I wanted to scream out loud for help or jump out of hiding with an entire army at my disposal; I wanted to do something, anything, but all I could do was take in several deep, heavy breaths, utterly frozen.
"No, milady, my princess," came the petulant voice, an ugly, surly undertone is the voice, rather like the honey a cook covers his food in when cooking with something rotten.
"What!? But I specifically ordered that boy to give my note to you, Aabiya—wait! Oh, this is perfect! Our scapegoat received the note! Why, I would rather like to thank that page at the moment… I shall see to it that he gets a promotion when I become High Queen."
My breath caught in my throat; I was the scapegoat!? I, the blue nose with her head constantly buried in a book? Who would believe that—but dread chilled my heart even as my mind threw around these incredulous statements. I was no stranger to the fact that the nobles were constantly scheming for a way to rid themselves of us, the dirty-blooded nobles as I knew we had been called behind our backs. They would literally jump at the indictment that one of the Wittinghams had killed the king; soon they would find a way to charge Father, then Mother, then Olathe and Lynette.
And yet the only thing I found myself able to do was half-sit, listening with growing trepidation at Calista's schemes.
"Soon to be High Queen!" came a squeal of barely concealed glee. "And yes, yes, Aabiya, don't be greedy. It is most unbecoming of a lady—oh, I forget myself. You're not a lady, now are you? And you do remember that only I can make you a lady? A noble?"
"Of course, my prin—my queen. My barely worthy existence was merely reminding—"
"Reminding? Aabiya, darling, I need no reminding. I am perfect, after all, and a perfect being doesn't need any reminding."
Calista spoke of reminding as though it was poison; I could just imagine the ugly look that would transform her face as her tongue would distastefully make out the offending syllables.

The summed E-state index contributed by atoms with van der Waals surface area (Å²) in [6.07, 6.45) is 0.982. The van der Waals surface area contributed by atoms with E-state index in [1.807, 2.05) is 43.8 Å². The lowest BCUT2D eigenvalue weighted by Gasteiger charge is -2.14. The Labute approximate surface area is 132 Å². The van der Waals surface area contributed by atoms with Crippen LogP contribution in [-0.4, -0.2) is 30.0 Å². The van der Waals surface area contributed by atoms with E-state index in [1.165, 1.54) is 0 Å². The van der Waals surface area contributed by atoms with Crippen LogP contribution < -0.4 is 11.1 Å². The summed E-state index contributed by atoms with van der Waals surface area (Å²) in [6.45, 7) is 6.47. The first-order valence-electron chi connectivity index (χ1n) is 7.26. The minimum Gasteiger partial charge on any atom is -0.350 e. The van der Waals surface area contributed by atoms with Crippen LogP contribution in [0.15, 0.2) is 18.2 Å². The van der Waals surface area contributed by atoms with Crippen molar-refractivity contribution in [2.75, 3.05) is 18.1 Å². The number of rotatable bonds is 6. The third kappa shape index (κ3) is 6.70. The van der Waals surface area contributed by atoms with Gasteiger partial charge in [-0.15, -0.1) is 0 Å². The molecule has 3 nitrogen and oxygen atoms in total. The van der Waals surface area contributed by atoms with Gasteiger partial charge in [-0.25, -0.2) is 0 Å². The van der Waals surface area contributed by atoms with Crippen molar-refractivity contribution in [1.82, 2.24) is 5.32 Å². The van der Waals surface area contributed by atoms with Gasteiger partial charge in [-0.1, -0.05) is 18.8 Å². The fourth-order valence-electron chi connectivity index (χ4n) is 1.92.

"Of course, of—"
"I must say," cut off Calista abruptly, "where is Father? He was supposed to be here a while ago… You stay here, Aabiya; I'm going down—"
"I'm going to find Father and ask him why he's so late…"
There were steps coming down once more. In that instant, I knew I would be found. Doing the first thing that seized my mind, I began running down, hoping to get out the door and form a plausible excuse for my being there.
Calista's voice, shrill and surprised, echoed throughout the cavernous passageway, which was little more than a cave. I turned slowly, gingerly, seeking to prolong my inevitable fate.
Now Calista smiled, a positively deranged grin, long and crooked. "Ah, Abia. Well, I must say, this is a surprise, isn't it? Why, a little longer and I'd be wondering where you'd gone off to. Come then, Abia, my dear. We can't keep your namesake-sharing waiting, now can we? I must admit, she's positively dying to meet you. She's wondering on the character of our ever so generous scapegoat, volunteering to take all the blame."
I took a step down, a step back. "Well, Calista. I wonder how the king, your dear father, would react to the fact that you're planning his murder!" It seemed that the best way to somehow get out of this tangle was to directly confront Calista.
Calista's seemingly childish temperament disappeared, to be replaced by a positively frightening woman. Then, once more, she smiled, a bright, radiant smile. "Oh, Abia. What ridiculous things you dream up of! Of course I'm not going to murder the king!"
And I knew in that moment she would.